By using this service and related content, you agree to the use of cookies for analytics, personalised content and ads.
You are using an older browser version. Please use a supported version for the best MSN experience.

Northern lights visible much further south in UK than usual

The Guardian logo The Guardian 08/10/2015 Mark Tran

Northern Lights in the Lake District © PA Northern Lights in the Lake District Parts of Britain revelled in a celestial light show on Wednesday night as the northern lights were clearly visible in northern England, north Wales, Northern Ireland and Scotland.

The aurora borealis – usually caused by solar particles colliding in the atmosphere – is a more common occurrence much further north around the Arctic circle.

But the improved chances of a sighting in Britain are due to the combined effect of a “coronal hole” near the sun’s equator, which had aligned with Earth and was sending high-speed solar winds to buffet the planet, and the time of year.

A Met Office spokesman said: “We are now in a period, lasting a few weeks, where these two factors are working together to increase the chances of geomagnetic disturbances, which in turn bring with them the aurora.

“The strength of the disturbance directly relates to how far south the aurora is visible, or how far north if you are in the southern hemisphere, and of course you need clear skies to see it.

“The season of the year has an influence. The science behind this is not fully understood, but the two equinoctial periods in spring and autumn tend to produce an increase in aurora compared with winter and summer.”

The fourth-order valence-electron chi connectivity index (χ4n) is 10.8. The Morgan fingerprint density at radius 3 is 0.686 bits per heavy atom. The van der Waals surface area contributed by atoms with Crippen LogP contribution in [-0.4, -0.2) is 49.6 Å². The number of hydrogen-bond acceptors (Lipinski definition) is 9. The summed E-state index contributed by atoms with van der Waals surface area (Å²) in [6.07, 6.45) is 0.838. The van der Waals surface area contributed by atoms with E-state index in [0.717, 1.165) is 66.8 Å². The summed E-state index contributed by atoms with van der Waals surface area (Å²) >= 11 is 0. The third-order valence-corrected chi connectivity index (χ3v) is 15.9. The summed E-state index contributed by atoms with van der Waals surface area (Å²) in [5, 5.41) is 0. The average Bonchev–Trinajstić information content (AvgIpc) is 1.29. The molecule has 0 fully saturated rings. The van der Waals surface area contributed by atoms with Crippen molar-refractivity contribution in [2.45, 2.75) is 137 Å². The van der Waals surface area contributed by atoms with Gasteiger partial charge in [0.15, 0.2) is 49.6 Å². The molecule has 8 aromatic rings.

Stuart Stevenson from Clyde Valley, Scotland tweeted:

Also on the social media network, Gareth Brooks described the show over Inverness as “pretty mental”.

The British Geological Survey says the aurora is a consequence of activity on the surface of the sun, where occasionally there are large explosions, with huge amounts of charged particles thrown out into space.

These particles sometimes travel towards Earth, where they are captured by its magnetic field and guided towards the geomagnetic polar regions.

On their way down these particles are slowed down by Earth’s atmosphere, which acts as a shield. The charged particles collide with gas molecules in the atmosphere and the energy released is given off as light. A range of blues, greens, yellows and reds are usually observed in the aurora.

Under normal conditions the northern oval lights cover Scandinavia, Greenland, Alaska, Canada and Russia. The southern oval covers the Antarctic regions. With increasing geomagnetic activity the ovals widen and spread, so that during periods of high geomagnetic activity it becomes possible to see aurora further south in the UK.

AdChoices
AdChoices

More from The Guardian

image beaconimage beaconimage beacon